Coalition warned on rendition flights after US papers reveal Shannon link


THE STATE’S human rights watchdog has called on the Government to ensure Ireland is not being used for “extraordinary rendition” flights following new evidence which links Shannon airport to the practice.

About 1,500 documents indicate that the CIA secretly flew terrorist suspects or prisoners around the world using privately owned aircraft between 2001 and 2005. At least 10 of these flights passed through Shannon airport.

The documents were used as evidence in a court case involving a dispute between two private firms: Richmore Aviation, an aircraft operator and SportsFlightAir, an aircraft broker, which acted for a US government contactor.

The records, which are mostly invoices, were submitted to a New York court as evidence and tally with flights that are suspected of transporting terrorist suspects who were captured and delivered into the custody of the CIA.

The US government used the same aircraft for more than 55 flights to destinations such as Guantánamo Bay, Kabul, Islamabad, Cairo, Baghdad, Djibouti, Rabat, Rome, Tenerife, the Azores and Bucharest.

The aircraft, a Gulfstream jet, frequently passed through British and Irish airports en route, including Shannon.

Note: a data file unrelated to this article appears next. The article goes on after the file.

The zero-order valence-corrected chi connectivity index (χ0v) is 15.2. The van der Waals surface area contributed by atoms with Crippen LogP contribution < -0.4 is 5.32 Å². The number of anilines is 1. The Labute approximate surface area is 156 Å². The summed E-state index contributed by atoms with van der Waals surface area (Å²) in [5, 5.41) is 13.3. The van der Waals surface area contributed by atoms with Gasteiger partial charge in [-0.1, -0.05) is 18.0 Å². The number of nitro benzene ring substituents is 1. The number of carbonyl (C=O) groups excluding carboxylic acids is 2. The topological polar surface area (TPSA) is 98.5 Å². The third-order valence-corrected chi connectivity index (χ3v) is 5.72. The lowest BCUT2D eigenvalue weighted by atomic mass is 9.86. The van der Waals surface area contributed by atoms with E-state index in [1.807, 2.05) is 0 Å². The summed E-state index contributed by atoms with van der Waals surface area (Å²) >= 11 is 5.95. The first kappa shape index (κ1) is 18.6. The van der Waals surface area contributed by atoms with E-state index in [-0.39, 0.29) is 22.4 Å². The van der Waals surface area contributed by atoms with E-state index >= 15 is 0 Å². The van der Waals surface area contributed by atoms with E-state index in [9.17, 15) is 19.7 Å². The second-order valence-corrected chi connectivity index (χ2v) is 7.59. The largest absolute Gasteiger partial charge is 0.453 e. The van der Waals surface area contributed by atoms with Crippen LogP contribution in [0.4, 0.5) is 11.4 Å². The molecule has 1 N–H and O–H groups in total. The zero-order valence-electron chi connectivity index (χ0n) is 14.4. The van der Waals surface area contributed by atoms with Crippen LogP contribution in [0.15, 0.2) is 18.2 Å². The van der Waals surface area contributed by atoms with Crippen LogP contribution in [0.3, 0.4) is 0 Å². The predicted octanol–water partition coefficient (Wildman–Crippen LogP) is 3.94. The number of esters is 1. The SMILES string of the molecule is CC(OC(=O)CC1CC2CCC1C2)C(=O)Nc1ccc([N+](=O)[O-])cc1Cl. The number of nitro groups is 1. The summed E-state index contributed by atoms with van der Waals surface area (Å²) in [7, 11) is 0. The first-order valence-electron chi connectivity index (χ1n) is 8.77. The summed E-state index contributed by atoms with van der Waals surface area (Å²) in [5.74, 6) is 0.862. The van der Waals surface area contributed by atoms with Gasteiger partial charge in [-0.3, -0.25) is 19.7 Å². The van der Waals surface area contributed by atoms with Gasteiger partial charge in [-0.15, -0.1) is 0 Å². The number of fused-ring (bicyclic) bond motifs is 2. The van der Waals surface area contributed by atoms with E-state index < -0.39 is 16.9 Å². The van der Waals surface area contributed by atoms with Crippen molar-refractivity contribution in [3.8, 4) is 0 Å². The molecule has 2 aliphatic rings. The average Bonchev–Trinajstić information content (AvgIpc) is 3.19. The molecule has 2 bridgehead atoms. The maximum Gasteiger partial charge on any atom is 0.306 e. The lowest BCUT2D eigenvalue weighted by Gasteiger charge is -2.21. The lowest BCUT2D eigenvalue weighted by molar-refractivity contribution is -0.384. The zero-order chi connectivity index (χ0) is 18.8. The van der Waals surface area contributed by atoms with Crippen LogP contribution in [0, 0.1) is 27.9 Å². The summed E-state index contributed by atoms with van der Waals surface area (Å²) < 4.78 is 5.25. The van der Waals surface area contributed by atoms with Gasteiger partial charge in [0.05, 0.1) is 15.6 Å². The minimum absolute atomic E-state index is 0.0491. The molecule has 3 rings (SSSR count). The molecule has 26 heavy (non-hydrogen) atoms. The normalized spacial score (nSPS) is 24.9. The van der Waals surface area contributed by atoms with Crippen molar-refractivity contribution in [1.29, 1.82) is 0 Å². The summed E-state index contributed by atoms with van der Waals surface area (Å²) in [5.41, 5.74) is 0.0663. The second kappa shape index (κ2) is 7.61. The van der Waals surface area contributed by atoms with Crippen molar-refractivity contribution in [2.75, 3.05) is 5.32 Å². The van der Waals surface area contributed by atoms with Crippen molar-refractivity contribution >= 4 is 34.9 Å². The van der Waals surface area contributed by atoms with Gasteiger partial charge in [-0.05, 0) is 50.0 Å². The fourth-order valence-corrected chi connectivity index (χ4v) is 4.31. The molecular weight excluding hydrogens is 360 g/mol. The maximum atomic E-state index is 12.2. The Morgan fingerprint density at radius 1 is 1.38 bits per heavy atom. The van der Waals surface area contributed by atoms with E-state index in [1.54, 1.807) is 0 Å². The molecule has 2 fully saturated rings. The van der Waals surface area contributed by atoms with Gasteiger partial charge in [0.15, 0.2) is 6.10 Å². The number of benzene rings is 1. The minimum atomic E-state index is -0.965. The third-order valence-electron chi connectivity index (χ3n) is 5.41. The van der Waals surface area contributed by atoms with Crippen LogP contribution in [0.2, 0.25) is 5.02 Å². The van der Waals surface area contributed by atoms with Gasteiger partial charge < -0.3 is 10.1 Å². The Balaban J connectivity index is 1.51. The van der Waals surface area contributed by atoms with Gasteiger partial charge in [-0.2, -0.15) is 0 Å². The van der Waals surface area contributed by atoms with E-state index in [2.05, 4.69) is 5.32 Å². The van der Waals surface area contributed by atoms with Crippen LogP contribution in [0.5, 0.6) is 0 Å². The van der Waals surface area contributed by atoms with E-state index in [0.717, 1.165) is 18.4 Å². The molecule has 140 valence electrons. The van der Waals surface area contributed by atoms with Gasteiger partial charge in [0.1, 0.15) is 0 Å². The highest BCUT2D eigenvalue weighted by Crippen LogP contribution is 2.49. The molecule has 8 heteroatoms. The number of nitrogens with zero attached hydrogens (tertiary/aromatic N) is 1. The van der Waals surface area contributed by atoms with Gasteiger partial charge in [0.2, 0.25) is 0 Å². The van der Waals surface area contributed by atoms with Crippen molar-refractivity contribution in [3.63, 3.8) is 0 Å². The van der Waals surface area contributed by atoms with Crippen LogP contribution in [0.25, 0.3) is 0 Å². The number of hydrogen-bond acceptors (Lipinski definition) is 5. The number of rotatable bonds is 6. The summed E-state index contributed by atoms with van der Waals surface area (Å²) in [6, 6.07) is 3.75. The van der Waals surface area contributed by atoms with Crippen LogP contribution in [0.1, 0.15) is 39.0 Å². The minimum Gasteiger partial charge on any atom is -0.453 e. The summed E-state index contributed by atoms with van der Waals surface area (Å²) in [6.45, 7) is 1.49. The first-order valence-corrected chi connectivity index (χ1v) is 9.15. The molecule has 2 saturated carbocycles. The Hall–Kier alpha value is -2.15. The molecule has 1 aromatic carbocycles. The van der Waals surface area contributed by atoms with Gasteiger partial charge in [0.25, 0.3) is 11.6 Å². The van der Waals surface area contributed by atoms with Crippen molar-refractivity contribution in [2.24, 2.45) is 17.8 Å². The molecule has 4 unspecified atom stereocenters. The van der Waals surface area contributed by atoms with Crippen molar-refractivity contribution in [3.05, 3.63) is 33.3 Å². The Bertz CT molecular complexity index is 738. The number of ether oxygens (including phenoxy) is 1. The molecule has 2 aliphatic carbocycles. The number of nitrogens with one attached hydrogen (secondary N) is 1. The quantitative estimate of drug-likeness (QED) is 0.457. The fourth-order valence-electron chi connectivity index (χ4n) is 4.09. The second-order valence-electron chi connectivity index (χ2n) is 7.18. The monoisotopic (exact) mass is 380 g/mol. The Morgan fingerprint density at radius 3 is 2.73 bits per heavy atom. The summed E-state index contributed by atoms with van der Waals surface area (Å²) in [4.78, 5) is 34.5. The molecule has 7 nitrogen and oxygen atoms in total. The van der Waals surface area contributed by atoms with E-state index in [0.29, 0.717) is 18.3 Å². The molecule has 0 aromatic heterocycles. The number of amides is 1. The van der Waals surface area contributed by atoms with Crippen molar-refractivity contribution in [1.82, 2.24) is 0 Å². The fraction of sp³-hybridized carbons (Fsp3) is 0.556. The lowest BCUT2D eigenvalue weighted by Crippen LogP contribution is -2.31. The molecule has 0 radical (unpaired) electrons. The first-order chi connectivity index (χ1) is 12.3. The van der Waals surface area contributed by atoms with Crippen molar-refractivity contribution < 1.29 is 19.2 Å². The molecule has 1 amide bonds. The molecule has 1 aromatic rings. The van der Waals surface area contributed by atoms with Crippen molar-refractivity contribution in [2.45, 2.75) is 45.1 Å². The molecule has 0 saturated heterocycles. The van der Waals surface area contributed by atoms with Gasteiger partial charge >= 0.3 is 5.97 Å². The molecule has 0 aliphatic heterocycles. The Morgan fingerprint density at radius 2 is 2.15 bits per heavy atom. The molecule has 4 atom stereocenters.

One flight which passed through Shannon is linked with the CIA’s capture of a high-value suspect, al-Hashiri, in Dubai in October 2002.

He was later taken to a CIA prison in Afghanistan before being flown to Washington.

It is not clear, however, if the suspect was on board the aircraft when it passed through Ireland.

A spokesman for the Minister for Foreign Affairs said there was nothing in the documents which proved that rendition suspects had passed through Shannon.

“The Government has in the past sought and received assurances from US authorities and we have no reason to doubt those assurances.”

During the period in which these alleged rendition flights took place, the Government expressed its “complete opposition” to the practice and insisted there was no evidence that any had taken place through the Republic.

However, US diplomatic cables released by WikiLeaks last December revealed that former minister for foreign affairs Dermot Ahern in 2007 “seemed quite convinced that at least three flights involving renditions had refuelled at Shannon airport before or after conducting renditions elsewhere”.

The Irish Human Rights Commission – which investigated allegations of rendition in 2007 – said yesterday that the Government should ask US authorities why it was “misled” over the use of Shannon airport.

The commission’s 2007 report found the Government was failing to live up to its rights and obligations by accepting diplomatic assurances regarding such flights.

Yesterday, president of the commission Dr Maurice Manning said it was vital that the Government should now do everything possible to ensure the practice is not continuing.

“There is very clear evidence that the taoiseach and the government were misled at the time and it seems appropriate that it should make its displeasure known to the relevant authorities,” he added.

US authorities have to date declined to comment on the documents that have come to light.